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Watching ALL IS CALM at MusicalFare on Veterans Day?  Very moving.  It’s up through December 12.

THE BASICS:  ALL IS CALM, a musical written by Peter Rothstein, directed and staged by Susan Drozd, presented by MusicalFare, runs through December 12 at 4380 Main Street on the Daemen College Campus.  (Tip: entry off Getzville Road is easier.)  Wednesdays – Thursdays 7pm, Fridays 7:30, Saturdays 3:30 and 7:30, Sundays 2.  (No performance on Thanksgiving.)  716-839-8540 Runtime: 70 minutes, no intermission

THUMBNAIL SKETCH:  After only a few months, World War One had devolved into static trench warfare, with the British and their allies mired in conflict against the Germans and their allies.  But on Christmas Eve, 1914, a few months into the conflict, upon hearing some Germans sing carols, the Brits also put down their weapons and joined their enemies, unarmed, in “No Man’s Land” between the trenches of Ypres, Belgium, where they exchanged small gifts, sang together, buried their dead, and even played a game of soccer.  And then it was over.  But not the war, which dragged on for four more deadly years.  In this musical, ten male actors play a variety of British, Irish, French, and German soldiers of all ranks.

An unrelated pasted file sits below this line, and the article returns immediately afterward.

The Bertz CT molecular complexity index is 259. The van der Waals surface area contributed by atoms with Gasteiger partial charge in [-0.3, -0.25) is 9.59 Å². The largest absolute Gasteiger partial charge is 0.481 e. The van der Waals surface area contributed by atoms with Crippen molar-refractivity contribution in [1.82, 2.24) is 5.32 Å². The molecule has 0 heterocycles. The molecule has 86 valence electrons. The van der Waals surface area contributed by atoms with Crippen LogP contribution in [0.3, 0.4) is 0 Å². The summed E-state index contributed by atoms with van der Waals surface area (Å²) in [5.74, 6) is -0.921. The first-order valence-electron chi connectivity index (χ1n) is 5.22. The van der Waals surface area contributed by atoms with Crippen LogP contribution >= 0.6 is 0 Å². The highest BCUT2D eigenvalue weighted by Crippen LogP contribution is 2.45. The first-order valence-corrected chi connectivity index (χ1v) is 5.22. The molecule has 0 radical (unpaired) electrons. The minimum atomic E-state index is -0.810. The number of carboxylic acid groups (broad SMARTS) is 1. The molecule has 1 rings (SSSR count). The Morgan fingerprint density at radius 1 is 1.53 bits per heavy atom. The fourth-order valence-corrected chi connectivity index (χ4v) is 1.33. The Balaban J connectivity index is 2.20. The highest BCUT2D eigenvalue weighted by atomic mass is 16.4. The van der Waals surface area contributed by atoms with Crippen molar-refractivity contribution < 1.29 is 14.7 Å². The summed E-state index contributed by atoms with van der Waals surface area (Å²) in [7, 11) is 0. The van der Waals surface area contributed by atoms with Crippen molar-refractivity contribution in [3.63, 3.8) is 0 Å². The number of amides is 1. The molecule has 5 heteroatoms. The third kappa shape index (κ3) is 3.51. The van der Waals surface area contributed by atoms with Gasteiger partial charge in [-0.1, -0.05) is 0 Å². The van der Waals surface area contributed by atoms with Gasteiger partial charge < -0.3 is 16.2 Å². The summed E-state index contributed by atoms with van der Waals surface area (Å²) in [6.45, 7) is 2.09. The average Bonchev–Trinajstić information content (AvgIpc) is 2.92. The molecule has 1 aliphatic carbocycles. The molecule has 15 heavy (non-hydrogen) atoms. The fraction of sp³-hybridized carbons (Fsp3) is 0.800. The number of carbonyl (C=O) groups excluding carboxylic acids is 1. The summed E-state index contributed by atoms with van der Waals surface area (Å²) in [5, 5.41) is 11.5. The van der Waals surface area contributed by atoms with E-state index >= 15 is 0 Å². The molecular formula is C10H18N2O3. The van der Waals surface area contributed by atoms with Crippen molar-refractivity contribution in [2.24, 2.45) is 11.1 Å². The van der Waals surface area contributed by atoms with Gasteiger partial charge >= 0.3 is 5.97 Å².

ALL IS CALM at Musical Fare features both many solo and choral numbers

THE PLAYERS, THE PLAY, AND THE PRODUCTION:  I saw this musical on its second night, November 11.  The date (11/11) is significant in that the major hostilities of World War One were formally ended at the 11th hour of the 11th day of the 11th month of 1918 when the Armistice with Germany went into effect.  Originally called Armistice Day, in the U.S. it’s now call Veteran’s Day, while in Canada and elsewhere it’s called Remembrance Day.

You may have heard of “The Christmas Truce” because of this musical which was aired on PBS, but there has also been a movie called “Joyeux Noel,” and even an opera about this event which I saw at Glimmerglass Opera in Cooperstown.  But it’s not a well-known story.  The show’s creator, Peter Rothstein, has theorized that at the time it was not in the interests of the military-industrial complex to promote the idea of our common humanity.  I would add that the longer any war continues, the more money is to be made..Indeed, many of us in the audience would have known people who were involved in subsequent protracted conflicts which had no clear conclusion, including the Korean War, the War in Vietnam, and in our current time, the War in Afghanistan.